Sound Great on Video Conference Calls

Sound Great on Video Conference Calls

You’ve heard me say that video is about light and sound. Last time we looked at three easy tips for lighting your online presentations. So, you guessed it: this week we’re going to talk about how to sound great on video conference calls.

We tend to think about video in terms of visuals. And while it’s true that a picture is a worth a thousand words, sound is equally as important. You may not notice when a video call or presentation sounds good. But poor audio quality can be very distracting to your audience. Here are three tips to sound great on video conference calls.



Tip #1: Give Your Room a Listen

Think about where you are. Is it quiet? Take a moment and really listen. You may be surprised by what you hear when you pay closer attention. Is there traffic in the background? Or a strange humming sound? The human brain is adapted to tune out familiar ambient noises, but a microphone doesn’t have the same selective powers. It will pick up all of the sounds in a room. Try to find the quietest place possible for your call.

Sometimes you find a quiet place, but notice that your voice sounds hollow or echoes. This is because sound reflects off hard services, like glass or metal. You can solve this problem by covering hard surfaces with rugs, blankets or large towels to absorb those bouncing sound waves.

Poor audio quality can be very distracting to your audience.

Some podcasters even like to record audio in their clothing closet! Although this may not be the best solution for your video call, you can still listen carefully to the room you’re in and try to optimize for sound.

Tip #2 : Use An External Microphone

Are you using the internal microphone on your device? Although built-in mics on a laptop or mobile phone are convenient, they tend to pick up a lot of background noise. This is because when your device is positioned at an adequate distance to correctly frame your video, the microphone is farther away from your mouth. As a result, your audience may struggle to hear you clearly.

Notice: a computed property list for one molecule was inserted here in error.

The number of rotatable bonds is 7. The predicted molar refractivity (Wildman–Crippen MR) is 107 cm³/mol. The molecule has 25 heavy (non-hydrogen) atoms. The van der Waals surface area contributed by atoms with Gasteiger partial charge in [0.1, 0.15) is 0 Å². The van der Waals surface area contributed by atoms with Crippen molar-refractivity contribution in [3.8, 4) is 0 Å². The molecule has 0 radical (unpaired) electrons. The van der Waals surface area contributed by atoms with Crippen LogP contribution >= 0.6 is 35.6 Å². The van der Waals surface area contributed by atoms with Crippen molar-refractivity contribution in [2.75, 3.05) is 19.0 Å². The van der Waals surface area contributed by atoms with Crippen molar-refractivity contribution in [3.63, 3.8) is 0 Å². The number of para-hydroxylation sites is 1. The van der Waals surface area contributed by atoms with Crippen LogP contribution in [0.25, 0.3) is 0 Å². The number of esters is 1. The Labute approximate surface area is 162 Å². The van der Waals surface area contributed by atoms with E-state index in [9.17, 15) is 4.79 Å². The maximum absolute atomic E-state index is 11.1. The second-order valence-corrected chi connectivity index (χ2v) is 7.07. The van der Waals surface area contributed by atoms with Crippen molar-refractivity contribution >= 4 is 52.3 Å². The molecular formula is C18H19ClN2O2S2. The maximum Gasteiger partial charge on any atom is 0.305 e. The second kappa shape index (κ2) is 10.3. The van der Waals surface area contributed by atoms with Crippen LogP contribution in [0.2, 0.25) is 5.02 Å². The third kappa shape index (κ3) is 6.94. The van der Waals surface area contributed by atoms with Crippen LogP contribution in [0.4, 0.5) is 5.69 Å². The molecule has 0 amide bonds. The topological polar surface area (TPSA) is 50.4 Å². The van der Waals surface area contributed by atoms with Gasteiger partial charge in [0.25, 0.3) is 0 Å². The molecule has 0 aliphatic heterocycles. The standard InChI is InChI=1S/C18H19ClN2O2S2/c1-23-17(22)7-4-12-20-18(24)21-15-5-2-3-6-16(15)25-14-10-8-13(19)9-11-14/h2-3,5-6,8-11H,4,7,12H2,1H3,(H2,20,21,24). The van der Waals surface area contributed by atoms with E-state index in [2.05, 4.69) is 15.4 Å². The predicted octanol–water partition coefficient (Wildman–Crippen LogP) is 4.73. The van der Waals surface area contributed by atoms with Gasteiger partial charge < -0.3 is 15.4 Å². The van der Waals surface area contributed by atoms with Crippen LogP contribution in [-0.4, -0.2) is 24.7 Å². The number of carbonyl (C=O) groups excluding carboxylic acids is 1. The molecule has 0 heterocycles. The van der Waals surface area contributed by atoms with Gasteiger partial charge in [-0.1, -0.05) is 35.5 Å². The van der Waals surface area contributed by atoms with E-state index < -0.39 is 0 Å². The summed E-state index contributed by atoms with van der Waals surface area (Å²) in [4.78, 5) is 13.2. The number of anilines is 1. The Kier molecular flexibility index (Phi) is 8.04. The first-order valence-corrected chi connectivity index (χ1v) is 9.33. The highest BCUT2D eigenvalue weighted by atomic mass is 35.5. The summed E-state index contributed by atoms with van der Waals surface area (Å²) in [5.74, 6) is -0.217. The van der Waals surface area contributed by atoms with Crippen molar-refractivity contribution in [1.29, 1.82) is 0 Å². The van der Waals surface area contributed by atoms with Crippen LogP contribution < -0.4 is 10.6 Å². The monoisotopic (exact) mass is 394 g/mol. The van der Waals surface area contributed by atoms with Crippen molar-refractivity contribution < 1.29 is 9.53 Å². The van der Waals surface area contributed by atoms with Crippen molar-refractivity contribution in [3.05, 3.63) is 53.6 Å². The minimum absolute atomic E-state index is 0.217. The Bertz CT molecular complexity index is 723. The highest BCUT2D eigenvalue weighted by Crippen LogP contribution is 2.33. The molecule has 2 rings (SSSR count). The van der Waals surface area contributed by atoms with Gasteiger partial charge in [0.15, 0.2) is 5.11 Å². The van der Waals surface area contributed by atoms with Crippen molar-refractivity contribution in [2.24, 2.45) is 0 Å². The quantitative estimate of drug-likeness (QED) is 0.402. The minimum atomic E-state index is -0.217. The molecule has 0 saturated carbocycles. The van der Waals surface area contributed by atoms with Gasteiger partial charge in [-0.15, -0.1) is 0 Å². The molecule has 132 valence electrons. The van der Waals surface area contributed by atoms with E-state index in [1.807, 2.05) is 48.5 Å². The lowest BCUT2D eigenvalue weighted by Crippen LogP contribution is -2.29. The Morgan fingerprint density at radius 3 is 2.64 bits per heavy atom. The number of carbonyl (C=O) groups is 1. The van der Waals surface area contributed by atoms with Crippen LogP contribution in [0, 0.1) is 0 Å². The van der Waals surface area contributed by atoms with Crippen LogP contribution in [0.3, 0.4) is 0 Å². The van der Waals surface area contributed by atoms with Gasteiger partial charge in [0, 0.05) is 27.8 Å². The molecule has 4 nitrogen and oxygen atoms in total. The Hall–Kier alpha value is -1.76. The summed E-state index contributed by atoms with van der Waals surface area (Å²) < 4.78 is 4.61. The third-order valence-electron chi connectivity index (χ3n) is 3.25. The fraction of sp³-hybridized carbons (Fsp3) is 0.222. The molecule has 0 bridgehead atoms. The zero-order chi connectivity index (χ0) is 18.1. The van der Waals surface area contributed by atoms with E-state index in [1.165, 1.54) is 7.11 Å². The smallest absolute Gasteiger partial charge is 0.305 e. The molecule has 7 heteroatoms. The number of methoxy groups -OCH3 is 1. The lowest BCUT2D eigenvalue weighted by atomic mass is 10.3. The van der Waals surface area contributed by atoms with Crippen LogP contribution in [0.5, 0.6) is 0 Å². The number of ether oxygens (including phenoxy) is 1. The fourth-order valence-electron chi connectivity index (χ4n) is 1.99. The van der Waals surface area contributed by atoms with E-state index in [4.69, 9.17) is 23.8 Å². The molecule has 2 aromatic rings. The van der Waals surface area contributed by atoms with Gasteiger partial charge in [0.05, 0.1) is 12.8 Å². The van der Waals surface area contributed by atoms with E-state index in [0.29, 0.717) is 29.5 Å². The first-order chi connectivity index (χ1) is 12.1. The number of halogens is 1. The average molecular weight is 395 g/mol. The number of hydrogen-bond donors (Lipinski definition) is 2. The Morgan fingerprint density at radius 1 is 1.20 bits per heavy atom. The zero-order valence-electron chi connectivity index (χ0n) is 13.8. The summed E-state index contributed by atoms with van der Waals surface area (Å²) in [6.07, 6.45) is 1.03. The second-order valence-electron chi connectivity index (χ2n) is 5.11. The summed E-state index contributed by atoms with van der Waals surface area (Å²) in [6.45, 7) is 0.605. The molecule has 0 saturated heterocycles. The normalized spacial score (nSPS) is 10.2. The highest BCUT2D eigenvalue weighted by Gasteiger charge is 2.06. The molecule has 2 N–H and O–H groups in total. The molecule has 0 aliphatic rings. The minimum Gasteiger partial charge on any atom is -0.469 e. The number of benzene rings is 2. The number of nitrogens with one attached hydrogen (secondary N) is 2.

Using a headset is a great way to get clean sound because the microphone is closer to your mouth. You can use the free headset that comes with your device. Just be sure that the microphone wire doesn’t rub up against your lapel or collar because this can create crackling noises on the other end of the line.

Many people are using wireless earbuds these days. I’m a huge fan of wireless earbuds, myself. But I don’t recommend using them for video conference calls because they tend to make you sound muffled. (Have a listen here to compare the sound quality of various microphone options.)

If you’re going to be hosting a lot of online meetings and presentations, you might consider investing in an inexpensive USB microphone. These are easy to use and can make a huge difference in sound quality.

Tip #3: Check Your Audio Levels

Whether you’re using a built-in microphone, a headset or an external USB microphone, be sure to check your audio input levels. These are usually found in the Settings section of your device and/or video conferencing software. Perform a quick test before each call since these settings can reset when you unplug your headset. There can also be a huge difference in sound when you move from one room to another.

It’s tiring for your audience to strain in order to hear what you’re saying. With so many other variables to consider on a video conference call, you want to create the best possible conditions to deliver your message. You may not have access to the quietest room. You may not have the best microphone. But there is plenty you can do to make sure you’re heard loud and clear.

Feature Photo: Icons8 Team on Unsplash

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